Vos: The Well Founded Presumption of Election / by Shane Anderson


Vos writes to Bavinck about baptism:

(From "Geerhardus Vos: Professor at the Theological School in Grand Rapids" by Danny E. Olinger. Read more at https://goo.gl/d7NzWY )

"Vos then reached out to Bavinck for help and advice in regard to the doctrine of the covenant of grace. He explained that the dualistic belief that placed covenant and election next to each other without any inner connection was prevalent among many Reformed believers in America. The covenant becomes a strengthened gospel offer. Election comes last, and functions like a second Amyraldian conclusion.[40] It also appears as if people are embarrassed to speak about covenant and election in the same sentence, and yet, it is in the covenant that the sovereign grace of God shines so clear. Vos said:

 "I always thought that the issue was as follows: the connection between covenant and election rests on this, that God in the offer of sanctifying grace generally follows the line of descent. That therefore being in the covenant still means more than living under an extraordinary solemn gospel offer or to carrying within one’s self a covenant offer. That this greater value exists is the presumption that one finds oneself within the circle or on the line of election, a presumption which rests on God’s promise, the God of you and your seed. That therefore adults, not born within the covenant, are admitted only on a reliable confession of saving faith. In the meantime, I do not want anyone to Labadistically[41] set himself up as a judge over someone’s (spiritual) state. I object to falsely leading someone to believe that historical faith only can make him right in the presence of God in the covenant.[42]"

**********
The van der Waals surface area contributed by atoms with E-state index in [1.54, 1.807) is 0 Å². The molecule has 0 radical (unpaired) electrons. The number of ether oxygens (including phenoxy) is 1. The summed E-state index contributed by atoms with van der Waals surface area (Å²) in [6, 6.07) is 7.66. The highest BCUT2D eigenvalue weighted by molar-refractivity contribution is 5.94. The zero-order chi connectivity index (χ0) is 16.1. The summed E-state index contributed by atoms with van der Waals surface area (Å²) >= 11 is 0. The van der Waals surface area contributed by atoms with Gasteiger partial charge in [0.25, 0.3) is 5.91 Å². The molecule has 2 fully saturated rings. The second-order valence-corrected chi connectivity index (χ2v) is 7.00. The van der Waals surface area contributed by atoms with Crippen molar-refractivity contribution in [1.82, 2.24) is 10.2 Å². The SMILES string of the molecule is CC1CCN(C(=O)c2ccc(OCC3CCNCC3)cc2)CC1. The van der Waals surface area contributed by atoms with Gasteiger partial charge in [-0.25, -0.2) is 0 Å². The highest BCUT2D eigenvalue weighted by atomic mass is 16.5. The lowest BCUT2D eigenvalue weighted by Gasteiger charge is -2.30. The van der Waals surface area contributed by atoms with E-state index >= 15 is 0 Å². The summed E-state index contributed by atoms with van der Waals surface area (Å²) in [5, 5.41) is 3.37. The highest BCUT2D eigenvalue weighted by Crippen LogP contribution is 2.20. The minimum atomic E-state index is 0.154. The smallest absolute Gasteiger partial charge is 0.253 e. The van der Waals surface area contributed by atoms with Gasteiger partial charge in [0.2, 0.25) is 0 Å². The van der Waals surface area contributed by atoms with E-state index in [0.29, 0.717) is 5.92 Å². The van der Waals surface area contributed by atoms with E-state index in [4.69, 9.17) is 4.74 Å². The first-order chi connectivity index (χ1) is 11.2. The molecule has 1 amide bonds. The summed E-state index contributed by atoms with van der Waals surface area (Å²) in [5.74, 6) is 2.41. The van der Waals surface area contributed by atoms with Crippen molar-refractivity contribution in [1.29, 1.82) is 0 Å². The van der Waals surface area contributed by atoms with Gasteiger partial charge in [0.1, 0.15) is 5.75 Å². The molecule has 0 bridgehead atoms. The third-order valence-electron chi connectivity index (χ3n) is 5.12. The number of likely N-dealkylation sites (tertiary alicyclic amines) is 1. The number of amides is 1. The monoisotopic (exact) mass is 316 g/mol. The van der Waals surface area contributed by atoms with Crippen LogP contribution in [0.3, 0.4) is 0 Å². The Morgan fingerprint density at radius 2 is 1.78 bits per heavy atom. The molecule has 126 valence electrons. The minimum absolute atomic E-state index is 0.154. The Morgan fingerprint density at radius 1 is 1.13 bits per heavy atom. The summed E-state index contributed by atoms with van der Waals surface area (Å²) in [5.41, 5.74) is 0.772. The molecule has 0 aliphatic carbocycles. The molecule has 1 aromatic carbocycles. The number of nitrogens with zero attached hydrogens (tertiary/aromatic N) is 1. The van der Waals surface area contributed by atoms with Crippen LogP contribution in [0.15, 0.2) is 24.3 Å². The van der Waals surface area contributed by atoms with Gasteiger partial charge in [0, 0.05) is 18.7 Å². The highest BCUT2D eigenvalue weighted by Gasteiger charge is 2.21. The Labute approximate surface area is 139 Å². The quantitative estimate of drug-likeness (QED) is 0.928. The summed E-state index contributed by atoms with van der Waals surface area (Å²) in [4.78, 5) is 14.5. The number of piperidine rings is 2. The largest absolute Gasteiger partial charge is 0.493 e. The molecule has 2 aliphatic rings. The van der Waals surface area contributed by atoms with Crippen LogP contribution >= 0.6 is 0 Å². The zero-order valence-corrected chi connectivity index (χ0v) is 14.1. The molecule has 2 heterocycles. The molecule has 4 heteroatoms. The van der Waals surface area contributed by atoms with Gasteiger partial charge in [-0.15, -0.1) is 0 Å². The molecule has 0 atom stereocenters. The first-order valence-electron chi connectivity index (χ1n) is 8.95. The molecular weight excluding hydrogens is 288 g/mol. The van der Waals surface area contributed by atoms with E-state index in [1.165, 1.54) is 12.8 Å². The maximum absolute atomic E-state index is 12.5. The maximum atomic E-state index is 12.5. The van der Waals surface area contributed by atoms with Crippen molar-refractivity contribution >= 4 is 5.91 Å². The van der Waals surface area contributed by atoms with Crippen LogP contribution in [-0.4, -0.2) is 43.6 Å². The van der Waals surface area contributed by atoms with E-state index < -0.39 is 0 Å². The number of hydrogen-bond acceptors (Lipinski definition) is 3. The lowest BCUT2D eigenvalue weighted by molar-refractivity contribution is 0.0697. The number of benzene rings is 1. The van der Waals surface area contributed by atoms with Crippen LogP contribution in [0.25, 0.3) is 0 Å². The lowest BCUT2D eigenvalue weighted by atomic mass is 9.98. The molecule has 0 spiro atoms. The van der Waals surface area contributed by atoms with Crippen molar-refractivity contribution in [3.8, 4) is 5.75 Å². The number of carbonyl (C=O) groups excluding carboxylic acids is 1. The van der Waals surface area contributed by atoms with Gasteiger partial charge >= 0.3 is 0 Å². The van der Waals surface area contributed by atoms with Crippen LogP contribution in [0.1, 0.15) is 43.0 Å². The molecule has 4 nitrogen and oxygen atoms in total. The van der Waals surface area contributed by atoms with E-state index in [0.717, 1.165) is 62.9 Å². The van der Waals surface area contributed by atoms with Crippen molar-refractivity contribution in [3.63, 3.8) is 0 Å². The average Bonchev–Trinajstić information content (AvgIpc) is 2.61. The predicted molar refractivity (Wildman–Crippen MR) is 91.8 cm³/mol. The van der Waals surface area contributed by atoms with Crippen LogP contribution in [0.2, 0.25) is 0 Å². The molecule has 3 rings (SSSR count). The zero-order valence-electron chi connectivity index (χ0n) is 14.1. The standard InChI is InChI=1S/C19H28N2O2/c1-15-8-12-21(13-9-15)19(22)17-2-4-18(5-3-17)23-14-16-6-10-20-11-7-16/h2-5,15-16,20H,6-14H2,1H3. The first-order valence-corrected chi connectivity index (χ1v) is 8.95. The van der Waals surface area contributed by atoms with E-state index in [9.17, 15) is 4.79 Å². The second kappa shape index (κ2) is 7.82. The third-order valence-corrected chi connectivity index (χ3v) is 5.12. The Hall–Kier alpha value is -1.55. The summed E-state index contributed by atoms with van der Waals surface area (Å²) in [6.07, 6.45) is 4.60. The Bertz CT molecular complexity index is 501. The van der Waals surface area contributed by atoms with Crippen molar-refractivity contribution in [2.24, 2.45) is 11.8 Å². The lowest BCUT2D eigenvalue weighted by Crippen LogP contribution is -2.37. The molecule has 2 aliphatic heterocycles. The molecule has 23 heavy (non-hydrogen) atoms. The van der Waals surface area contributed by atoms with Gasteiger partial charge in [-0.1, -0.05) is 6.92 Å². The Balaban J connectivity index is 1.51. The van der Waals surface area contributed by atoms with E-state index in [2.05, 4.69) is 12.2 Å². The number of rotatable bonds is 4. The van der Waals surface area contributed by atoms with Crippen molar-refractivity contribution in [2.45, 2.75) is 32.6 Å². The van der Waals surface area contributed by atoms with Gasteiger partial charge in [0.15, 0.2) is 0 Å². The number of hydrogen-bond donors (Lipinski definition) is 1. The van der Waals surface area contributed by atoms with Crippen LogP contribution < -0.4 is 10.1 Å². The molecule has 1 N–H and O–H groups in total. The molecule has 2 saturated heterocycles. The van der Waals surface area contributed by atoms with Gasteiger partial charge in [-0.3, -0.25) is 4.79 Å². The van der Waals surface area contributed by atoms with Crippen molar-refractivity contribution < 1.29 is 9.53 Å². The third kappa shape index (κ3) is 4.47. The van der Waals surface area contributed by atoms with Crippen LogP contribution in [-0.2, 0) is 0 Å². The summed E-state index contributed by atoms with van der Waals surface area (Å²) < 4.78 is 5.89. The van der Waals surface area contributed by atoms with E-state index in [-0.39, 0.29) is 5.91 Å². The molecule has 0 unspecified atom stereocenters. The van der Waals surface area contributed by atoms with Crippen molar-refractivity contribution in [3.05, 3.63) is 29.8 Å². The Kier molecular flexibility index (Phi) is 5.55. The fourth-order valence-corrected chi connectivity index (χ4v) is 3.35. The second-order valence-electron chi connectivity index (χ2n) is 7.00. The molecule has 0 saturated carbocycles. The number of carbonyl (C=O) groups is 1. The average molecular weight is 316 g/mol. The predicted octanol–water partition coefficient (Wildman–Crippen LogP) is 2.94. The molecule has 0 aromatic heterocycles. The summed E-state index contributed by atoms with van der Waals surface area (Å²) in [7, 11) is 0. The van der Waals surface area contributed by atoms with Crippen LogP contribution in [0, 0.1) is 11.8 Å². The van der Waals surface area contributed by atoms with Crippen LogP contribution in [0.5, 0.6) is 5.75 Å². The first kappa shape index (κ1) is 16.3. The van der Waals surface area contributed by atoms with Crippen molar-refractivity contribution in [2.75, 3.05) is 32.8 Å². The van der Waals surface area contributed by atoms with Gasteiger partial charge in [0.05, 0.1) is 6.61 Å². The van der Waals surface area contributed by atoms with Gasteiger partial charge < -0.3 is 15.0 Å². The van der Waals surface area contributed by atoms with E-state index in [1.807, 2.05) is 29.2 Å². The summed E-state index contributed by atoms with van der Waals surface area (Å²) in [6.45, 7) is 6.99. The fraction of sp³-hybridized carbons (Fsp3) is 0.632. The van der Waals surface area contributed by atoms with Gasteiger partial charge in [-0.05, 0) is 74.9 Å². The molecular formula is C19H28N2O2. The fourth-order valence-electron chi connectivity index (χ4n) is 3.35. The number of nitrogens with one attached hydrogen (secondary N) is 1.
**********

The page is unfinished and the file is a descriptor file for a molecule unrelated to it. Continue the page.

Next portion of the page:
Vos then described to Bavinck his view of the relationship between the covenant and the sacraments. The sacraments seal the offer of the covenant from God’s side and make it a closed covenant. The content of the sealing is “in the presupposition that you are a true covenant child, the right of all the covenant blessings is sealed to you.” [43] He made clear, however, that he would distinguish between sealing that is “on the condition that” and “in the supposition that.” He explained, “The first sounds totally general and applicable anywhere. In this way, anywhere on the mission field the sacraments could accompany the external calling. The other, however, requires a well-founded presumption that one is talking about covenant children.”[44]

If, however, baptized children grew up and turned their back on the faith, it did not follow that they have nothing to do with the covenant. They will be treated and punished by the Lord as covenant-breakers insofar as they have been in the covenant.

Vos then immediately added that he had objections to the following situations. First, when the comfort of the covenant is lost because children who have been baptized stray from the faith; second, when emphasis of the covenant is sought solely in the duties and demands of the children; and, third, when the grace of regeneration is left outside the horizon of the covenant.[45]

Baptism, Vos continued, has to be viewed more penitently and include the positive promise of God that the seed of the faithful will beget a seed. If this were not the case, then there would be no logical ground to believe that the children of believers dying in infancy will be saved. Vos believed this was the consensus of Reformed theology up to the Synod of Dordt."